The Incense Tradition

Published Categorised as Personal

My parents and I arrived in Canada with little but our clothes, my newborn brother, and a few, small things from India like incense burners. Burning incense in Canada felt like a traditional tie to our burgeoning family life.

What traditions have you not kept that your parents had?

The incense burners were brass, painted brass, as I remember. Small. From my child’s perspective, the burners looked like small magical vases that held genies. My parents had to hunt for places that sold boxes of incense sticks. When found, they’d rip off the thin brittle plastic wrapping and pull out a few to slot into the burners. The pale beige sticks sat askew in the burners like tall matches.

My mother — or father — would strike a match. In those days, matches came in thick-paper boxes. Rough red sides created a striking surface. The tops and bottoms showcased the matches’ brand name and colours. Blue. With a hint of red. Each match showed off its white tip in a chalky-feeling red bulb anchoring one end of the miniature stick of wood with its square profile.

Struck, the match lit a little flame that the adult in the room carried towards the end of an incense stick. A draft flickered the flame, and their other hand quickly cupped a protective wall around match and incense stick.

The stick didn’t alight. Instead, the tiniest tendril of smoke rose up out of the incense stick, carrying with it intoxicating scents that spoke of my familiar life. How long we waited to see that tendril rise up before the flame ate the match down to the fingers of the adult!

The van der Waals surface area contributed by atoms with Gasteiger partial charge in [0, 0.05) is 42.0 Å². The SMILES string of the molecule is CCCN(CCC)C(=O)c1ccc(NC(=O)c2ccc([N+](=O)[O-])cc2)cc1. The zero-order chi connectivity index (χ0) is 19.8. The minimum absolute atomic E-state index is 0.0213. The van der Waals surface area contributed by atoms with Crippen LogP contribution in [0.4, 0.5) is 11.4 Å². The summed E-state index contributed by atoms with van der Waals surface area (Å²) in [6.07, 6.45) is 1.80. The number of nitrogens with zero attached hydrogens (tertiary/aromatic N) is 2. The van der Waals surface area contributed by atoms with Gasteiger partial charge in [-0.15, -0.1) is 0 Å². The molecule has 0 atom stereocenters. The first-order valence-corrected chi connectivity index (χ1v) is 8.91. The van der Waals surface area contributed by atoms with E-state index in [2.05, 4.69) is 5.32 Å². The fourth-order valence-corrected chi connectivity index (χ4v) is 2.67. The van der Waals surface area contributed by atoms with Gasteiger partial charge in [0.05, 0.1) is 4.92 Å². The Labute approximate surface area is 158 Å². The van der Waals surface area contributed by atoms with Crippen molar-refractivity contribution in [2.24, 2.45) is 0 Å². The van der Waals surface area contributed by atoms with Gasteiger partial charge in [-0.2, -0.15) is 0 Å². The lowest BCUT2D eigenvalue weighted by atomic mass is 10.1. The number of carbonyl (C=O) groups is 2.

I blew on the match. The flame fluttered out, and the incense stick’s end narrowed into ash as the smoke tendril wafted a steady stream of fragrance into the room.

That tradition waned over the years. I don’t remember now the reasons for lighting the incense sticks, what occasions triggered us pulling out the burners, scrambling around in drawers to find errant incense sticks and matches.

Ramryge angels at Gloucester Cathedral, England

Brain injury grief is

extraordinary grief

research proves

needs healing.

But when I moved out, I snagged one of the burners.

We went to Little India to find incense sticks. Lighting them back in our new home felt like a christening of adulthood that connected me like a thread all the way back to India.

But somewhere in those early independent years, the burner vanished into a drawer or box and the incense sticks tumbled into forgettery. I don’t know where the brass burners are anymore. Back with my parents? Hidden in a box in my home?

Every now and then, I think how nice it would be to light incense in one of those small, magical burners, to resurrect memories of a time when the future lay before me exciting and healthy. And then, my mind forgets.

My Duck logo walking on my books in pink and blue shading.



We don’t spam! We will never sell or share your data with anyone.